Businesses are increasingly migrating their IT and cybersecurity operations to MSPs, which are likely to have privileged access into systems with sensitive data. Knowing what these MSPs are doing with that elevated access is a security imperative. It’s also essential for businesses to establish a clear understanding of the responsibilities for cybersecurity between themselves and their MSPs.

As for fraud, it seems that if someone was to commit a fraudulent act it would most likely occur in the finance department (32%). After finance, the second most common response was the C-suite (17%). That stands to reason considering that C-level executives are often targets of fraud and cyberattacks (particularly phishing) due to the insider knowledge they possess. Also, not surprisingly, money is overwhelmingly seen as the primary motivation for committing fraudulent acts at 53% of responses.

The Gurucul Solution

Detecting insider threats is a game of cat and mouse. Our Gurucul Risk Analytics platform monitors user and entity behaviour as well as access and entitlements to identify suspicious actions. Our machine learning algorithms can compare real-time behavior to previously baselined behavior. That allows our customers to identify trends and spot anomalous activities (like the ones revealed in this survey) so that they can quickly remediate threats.

Get The Workplace Behavior Survey Report

Take a look at our survey report to get the details. Get your full copy of the report here: Workplace Behavior Survey.

Download Now

The Benefits of Putting Security in Network Behavior Analytics

Network Behavior Analytics Whitepaper

Gurucul CEO Saryu Nayyar explains how network behavior analytics technology provides deep visibility into unknown and undetected threats based on the abnormal behavior on an enterprise network.

Enterprise networks are experiencing massive change, with cloud, IoT, and mobility, causing legacy perimeters to transition from private networks, to borderless infrastructures. Meanwhile, adversaries are using resourcefulness and perseverance to overcome legacy defenses to get a foothold inside the organization. Once there, assets are at risk and its a race against time to weed-out attackers’ footprints from the massive amount of data being generated in a typical corporate network.Network Behavior Analytics is the Next-Generation Defense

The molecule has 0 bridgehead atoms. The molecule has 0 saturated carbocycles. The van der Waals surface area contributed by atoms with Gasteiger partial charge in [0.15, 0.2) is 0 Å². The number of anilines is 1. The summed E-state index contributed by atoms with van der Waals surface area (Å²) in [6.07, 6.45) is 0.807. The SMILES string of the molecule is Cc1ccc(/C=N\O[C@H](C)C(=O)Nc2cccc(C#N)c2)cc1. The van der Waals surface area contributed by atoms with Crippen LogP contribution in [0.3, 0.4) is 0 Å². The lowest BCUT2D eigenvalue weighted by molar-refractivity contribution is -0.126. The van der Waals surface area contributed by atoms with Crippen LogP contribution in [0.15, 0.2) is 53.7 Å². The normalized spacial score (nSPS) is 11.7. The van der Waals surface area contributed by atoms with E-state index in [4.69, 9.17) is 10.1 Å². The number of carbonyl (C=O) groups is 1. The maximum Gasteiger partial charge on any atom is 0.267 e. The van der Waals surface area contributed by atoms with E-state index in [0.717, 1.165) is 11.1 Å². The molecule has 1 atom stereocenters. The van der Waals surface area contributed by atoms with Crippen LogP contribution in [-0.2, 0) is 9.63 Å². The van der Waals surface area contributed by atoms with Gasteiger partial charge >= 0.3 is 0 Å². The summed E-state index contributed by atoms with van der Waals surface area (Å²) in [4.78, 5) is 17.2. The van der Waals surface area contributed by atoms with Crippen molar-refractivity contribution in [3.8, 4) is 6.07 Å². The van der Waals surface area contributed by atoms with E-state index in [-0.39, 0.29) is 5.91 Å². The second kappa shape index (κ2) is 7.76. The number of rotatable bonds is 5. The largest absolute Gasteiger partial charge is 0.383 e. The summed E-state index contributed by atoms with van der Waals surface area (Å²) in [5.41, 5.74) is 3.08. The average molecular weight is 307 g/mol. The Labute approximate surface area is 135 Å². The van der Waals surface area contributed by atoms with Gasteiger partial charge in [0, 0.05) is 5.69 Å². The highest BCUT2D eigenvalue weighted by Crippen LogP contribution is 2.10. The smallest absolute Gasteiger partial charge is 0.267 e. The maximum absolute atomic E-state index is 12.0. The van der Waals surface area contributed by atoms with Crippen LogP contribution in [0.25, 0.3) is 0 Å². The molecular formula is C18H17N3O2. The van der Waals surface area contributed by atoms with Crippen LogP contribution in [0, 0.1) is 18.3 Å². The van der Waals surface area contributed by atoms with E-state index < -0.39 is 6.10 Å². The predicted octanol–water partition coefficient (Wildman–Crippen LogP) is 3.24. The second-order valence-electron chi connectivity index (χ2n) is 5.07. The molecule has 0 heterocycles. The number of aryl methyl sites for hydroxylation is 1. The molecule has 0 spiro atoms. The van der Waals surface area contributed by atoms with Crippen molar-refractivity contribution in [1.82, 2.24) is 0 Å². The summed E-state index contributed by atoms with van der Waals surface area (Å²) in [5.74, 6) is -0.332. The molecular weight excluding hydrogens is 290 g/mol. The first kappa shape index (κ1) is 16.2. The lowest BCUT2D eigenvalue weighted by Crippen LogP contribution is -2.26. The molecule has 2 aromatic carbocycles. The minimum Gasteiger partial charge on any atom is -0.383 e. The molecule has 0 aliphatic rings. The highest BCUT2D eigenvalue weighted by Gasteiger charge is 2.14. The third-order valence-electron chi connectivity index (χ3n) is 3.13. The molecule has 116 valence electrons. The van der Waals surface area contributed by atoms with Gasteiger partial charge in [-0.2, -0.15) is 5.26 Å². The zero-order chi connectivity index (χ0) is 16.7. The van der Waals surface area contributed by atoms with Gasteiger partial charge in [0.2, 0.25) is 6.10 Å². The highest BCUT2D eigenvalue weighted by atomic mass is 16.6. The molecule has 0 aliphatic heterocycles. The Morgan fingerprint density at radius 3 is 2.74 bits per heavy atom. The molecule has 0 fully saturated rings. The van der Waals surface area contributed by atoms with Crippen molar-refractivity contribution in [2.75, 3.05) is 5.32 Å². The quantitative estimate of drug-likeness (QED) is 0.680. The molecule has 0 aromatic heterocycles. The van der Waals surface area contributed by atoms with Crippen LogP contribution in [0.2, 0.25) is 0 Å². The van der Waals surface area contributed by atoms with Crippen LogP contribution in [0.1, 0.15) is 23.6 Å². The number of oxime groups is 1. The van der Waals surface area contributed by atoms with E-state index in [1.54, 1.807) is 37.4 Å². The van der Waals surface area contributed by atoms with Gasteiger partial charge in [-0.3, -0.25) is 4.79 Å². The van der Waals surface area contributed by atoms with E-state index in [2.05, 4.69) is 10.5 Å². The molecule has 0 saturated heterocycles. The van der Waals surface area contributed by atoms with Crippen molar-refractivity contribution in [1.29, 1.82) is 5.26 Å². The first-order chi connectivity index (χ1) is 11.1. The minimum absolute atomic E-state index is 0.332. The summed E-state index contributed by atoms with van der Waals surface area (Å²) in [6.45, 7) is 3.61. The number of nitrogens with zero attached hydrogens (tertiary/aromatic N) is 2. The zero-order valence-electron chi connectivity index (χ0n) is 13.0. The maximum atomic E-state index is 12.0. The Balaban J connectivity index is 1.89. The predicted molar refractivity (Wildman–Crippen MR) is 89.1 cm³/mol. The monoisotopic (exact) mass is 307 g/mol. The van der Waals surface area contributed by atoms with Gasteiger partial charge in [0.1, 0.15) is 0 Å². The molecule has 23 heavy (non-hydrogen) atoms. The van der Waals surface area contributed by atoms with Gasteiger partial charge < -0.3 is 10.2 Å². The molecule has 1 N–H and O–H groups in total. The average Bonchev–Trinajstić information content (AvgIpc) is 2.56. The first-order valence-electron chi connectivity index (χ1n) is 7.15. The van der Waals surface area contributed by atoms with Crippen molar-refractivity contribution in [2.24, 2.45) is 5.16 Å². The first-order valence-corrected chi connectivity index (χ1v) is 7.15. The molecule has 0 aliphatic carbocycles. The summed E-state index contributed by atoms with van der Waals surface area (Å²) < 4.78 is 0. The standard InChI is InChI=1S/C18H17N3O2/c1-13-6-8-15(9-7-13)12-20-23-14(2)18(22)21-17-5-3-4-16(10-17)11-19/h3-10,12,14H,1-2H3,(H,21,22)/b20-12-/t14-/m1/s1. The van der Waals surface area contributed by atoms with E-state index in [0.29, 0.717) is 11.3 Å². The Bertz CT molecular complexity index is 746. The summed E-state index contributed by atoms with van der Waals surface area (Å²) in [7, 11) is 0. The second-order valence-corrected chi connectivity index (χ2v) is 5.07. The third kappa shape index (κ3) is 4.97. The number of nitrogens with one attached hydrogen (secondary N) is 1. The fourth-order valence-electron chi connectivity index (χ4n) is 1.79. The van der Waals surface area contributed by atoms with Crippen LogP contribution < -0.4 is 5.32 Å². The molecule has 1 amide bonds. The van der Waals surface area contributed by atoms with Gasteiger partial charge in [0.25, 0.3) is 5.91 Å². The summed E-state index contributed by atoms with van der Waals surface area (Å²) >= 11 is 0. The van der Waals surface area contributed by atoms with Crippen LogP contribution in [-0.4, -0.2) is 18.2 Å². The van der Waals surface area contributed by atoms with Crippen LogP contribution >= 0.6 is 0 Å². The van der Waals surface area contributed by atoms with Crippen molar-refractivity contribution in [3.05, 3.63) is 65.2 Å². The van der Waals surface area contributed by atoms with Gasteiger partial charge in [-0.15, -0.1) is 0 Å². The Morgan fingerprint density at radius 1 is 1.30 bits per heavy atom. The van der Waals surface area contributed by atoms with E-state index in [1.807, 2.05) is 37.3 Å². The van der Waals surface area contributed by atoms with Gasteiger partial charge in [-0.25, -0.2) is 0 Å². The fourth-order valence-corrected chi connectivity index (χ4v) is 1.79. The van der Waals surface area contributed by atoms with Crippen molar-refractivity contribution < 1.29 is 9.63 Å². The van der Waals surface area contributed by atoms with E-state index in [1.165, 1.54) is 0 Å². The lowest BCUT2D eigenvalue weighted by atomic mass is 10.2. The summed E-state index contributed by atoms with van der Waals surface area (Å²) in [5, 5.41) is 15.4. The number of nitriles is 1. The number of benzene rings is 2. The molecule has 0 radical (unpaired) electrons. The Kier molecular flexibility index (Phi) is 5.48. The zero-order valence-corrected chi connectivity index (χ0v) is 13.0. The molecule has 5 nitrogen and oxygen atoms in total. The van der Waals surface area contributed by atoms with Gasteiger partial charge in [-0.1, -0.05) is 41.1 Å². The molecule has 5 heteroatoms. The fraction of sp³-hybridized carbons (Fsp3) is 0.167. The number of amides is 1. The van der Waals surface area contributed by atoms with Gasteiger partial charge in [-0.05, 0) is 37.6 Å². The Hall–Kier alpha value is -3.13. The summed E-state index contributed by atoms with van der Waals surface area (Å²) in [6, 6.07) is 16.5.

Ransomware and Medical Devices: How Behavior Analytics Can Protect Patients

Network Behavior Analytics Whitepaper

Medical devices must be managed from a security perspective, but also from an IT operational perspective explains Gurucul customer William Scandrett, CISO of Allina Health.

From a cybersecurity perspective, I believe the healthcare industry is in a growing medical device crisis. The emerging trend of ransomware attacks on medical devices has created serious vulnerabilities in healthcare security.

Ransomware threats, and their implications for medical devices, center around the wide adoption of easily compromised operating systems on these devices, creating a growing vulnerability with potentially life-threatening ramifications. And what many people may not know is that ransomware attacks on medical devices have already occurred.Network Behavior Analytics is the Next-Generation Defense

In the News

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Join Us

FS-ISAC 2019 Americas Fall Summit. November 17-20, 2019. Washington, DC. Join Gurucul at this event for actionable information on how to address evolving threats, develop new strategies and meet changing regulations.

Health-ISAC 2019 Fall Summit. December 2-6, 2019. San Diego, CA. Up your game with Gurucul! We offer Behavior Based Security Analytics and Intelligence to predict, detect and stop insider threats, healthcare provider fraud, and consumer fraud.